In many countries, waste disposal options revolve around open burning or landfill. Technical and economic constraints prevent further development.
Over 25 years ago, I was working in Ecuador and became aware of the problem of landfill of sanitary and medical wastes in circumstances where sub-tropical rainfall and a high water table made it inevitable that high rainwater levels would flood landfill to such an extent that water from wells and stream would be contaminated with organisms from those wastes in less than 24 hours.
Now it is reported that every time it rains, the city of Dhaka faces acute drainage problem as major parts of the city get inundated. City dwellers have been facing the problem for many years and there is no sign of improvement at all rather the situation becomes even worse when various government authorities start their maintenance work during the rainy season. The storm water becomes polluted as it mixes with solid waste, clinical waste, silt, contaminants, domestic wastes and other human activities that increase the water borne diseases.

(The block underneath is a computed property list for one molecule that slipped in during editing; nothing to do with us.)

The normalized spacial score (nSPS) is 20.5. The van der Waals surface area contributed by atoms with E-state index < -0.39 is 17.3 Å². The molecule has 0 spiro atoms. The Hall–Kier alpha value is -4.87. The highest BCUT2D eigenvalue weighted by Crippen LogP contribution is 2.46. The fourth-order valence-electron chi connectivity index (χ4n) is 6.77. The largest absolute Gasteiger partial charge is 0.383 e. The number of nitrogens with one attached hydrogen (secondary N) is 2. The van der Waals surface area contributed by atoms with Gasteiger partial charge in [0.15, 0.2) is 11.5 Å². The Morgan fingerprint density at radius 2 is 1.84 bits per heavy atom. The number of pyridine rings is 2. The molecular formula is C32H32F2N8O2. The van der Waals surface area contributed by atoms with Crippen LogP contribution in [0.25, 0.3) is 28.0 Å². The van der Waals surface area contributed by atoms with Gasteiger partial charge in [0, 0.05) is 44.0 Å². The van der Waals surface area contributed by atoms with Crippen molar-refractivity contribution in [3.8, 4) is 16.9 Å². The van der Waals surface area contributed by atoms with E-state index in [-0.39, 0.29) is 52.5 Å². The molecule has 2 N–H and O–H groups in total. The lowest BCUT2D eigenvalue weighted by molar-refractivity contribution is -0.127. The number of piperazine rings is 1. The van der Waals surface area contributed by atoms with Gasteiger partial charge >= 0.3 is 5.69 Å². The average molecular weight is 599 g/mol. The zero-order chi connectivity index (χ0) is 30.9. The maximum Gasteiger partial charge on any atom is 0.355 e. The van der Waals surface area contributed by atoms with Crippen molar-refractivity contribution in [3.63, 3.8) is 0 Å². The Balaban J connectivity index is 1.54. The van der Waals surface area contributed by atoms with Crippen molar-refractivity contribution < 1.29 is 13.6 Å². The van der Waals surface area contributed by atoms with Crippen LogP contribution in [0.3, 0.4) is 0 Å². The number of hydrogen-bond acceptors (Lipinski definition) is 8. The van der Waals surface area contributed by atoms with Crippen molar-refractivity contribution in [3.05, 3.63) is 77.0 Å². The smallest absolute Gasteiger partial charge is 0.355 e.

Clearly, in many parts of the world there remains a need for economic and technical aid, with the development of improved approaches to waste management that address these particular issues with low cost and robust low tech developments. This must go hand-in-hand with approaches to the provision of secure supply of clean drinking water which is still unavailable.